Dr. Scott Ruston presents a talk about disinformation campaigns at the AAAS meeting

ASU Professor Scott Ruston's AAAS session explored the roles stories and narrative framing play in both propagating and countering disinformation.

Techniques for communicating science in an age of declining trust

Faculty from ASU's School of Public Affairs and Walter Cronkite School of Journalism and Mass Communication teamed up to present the workshop “Techniques for Communicating Science in an Age of Declining Trust” at the AAAS meeting. The workshop offered participants tangible techniques to effectively communicate scientific results to general audiences.

Professor Eric Welch of the ASU School of Public Affairs is the director of SciOPS, where Lesley Michalegko is project the manager. SciOPS describes itself as “a new type of science communication platform that provides aggregated, unfiltered, diverse, current science expert opinions on timely, important science and technology issues to promote deeper understanding and connections to science in society.”

“The SciOPS and News Co/Lab survey asked scientists what has happened to public trust since the pandemic began, and if and why it has decreased after being about the same for about two decades,” Michalegko said. “We found that more than 75% of respondents agreed on several reasons for the decline in public trust in science, including insufficient science education for the public, active disinformation campaigns and contradictory science findings. A majority also believed researchers don’t communicate effectively, which decreases trust.”

Welch and Michalegko partnered with Kristy Roschke, the managing director of the News Co/Lab at the Cronkite School, to create the workshop.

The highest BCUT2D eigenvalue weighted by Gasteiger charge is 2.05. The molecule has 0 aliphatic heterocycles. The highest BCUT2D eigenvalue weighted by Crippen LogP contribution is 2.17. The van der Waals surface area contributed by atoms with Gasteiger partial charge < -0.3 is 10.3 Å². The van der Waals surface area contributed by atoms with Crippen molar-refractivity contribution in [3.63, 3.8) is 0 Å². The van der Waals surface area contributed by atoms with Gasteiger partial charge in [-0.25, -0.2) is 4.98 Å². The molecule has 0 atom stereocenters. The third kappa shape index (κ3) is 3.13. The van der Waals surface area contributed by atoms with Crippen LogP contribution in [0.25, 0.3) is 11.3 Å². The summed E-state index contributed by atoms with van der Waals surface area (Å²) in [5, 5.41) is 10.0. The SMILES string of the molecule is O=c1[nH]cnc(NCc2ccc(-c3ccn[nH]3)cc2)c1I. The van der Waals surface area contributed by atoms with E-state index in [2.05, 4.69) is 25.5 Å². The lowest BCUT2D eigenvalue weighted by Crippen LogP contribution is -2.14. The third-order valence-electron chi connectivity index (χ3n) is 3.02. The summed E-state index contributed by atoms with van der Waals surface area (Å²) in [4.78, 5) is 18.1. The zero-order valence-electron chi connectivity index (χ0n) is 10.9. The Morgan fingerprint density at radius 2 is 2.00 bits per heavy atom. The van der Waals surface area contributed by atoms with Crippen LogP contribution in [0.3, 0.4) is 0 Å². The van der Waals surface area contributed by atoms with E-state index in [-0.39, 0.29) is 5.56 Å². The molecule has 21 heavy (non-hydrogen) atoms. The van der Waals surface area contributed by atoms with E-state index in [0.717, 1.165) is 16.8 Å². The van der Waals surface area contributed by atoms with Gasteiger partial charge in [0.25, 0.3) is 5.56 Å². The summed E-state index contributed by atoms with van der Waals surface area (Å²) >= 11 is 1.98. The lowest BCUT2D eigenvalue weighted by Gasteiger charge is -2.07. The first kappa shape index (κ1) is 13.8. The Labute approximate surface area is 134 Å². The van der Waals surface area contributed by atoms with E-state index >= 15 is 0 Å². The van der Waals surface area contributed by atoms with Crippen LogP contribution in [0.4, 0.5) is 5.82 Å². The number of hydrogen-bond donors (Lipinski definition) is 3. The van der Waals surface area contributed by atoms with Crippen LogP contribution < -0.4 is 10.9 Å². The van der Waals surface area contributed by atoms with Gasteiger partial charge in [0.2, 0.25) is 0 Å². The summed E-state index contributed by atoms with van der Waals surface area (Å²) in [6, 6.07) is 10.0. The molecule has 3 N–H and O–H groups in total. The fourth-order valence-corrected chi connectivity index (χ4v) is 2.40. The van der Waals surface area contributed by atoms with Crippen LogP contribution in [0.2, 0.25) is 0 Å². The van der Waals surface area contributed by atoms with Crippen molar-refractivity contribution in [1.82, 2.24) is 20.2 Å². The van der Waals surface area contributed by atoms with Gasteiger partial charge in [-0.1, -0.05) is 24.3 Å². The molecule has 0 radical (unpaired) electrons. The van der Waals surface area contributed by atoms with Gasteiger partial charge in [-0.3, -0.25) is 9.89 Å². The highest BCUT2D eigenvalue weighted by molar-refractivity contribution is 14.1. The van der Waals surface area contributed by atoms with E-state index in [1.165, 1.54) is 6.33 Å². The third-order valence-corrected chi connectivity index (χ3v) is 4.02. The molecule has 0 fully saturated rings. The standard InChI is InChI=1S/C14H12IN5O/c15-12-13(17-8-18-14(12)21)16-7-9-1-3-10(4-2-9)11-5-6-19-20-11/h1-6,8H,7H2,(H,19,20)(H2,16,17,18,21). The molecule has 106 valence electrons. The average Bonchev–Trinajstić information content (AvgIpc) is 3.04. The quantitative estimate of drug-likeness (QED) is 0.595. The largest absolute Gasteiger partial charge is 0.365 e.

AAAS Fellows

Finally, in addition to the research presentations, AAAS elected seven outstanding faculty from ASU to the newest class of AAAS Fellows, among the most distinct honors within the scientific community. AAAS awarded the following faculty members from ASU:

• Sara Brownell, School of Life Sciences.
• Kip Hodges, School of Earth and Space Exploration.
• Diane Eve Pataki, School of Sustainability.
• Donald Siegel, Watts College of Public Service and Community Solutions.
• Joan Silk, School of Human Evolution and Social Change.
• Anne Tsui, W. P. Carey School of Business.
• Enrique R. Vivoni, School of Earth and Space Exploration and School of Sustainable Engineering and the Built Environment.

The new fellows will receive an official certificate and a gold and blue rosette pin to commemorate their election (representing science and engineering, respectively) and will be celebrated later this year during an in-person gathering when it is feasible from a public health and safety perspective. The new class was also featured in the AAAS News and Notes section of Science in January 2022.

This story featured contributions from ASU communicators Oliver Dean, Allison Otu, Mark Scarp, Nicole Pomerantz and Steve Filmer.

Top photo: A science game, called March Mammal Madness, has captivated students and the public since its launch almost a decade ago. Katie Hinde, an associate professor at the School of Human Evolution and Social Change at Arizona State University is the creator of March Mammal Madness.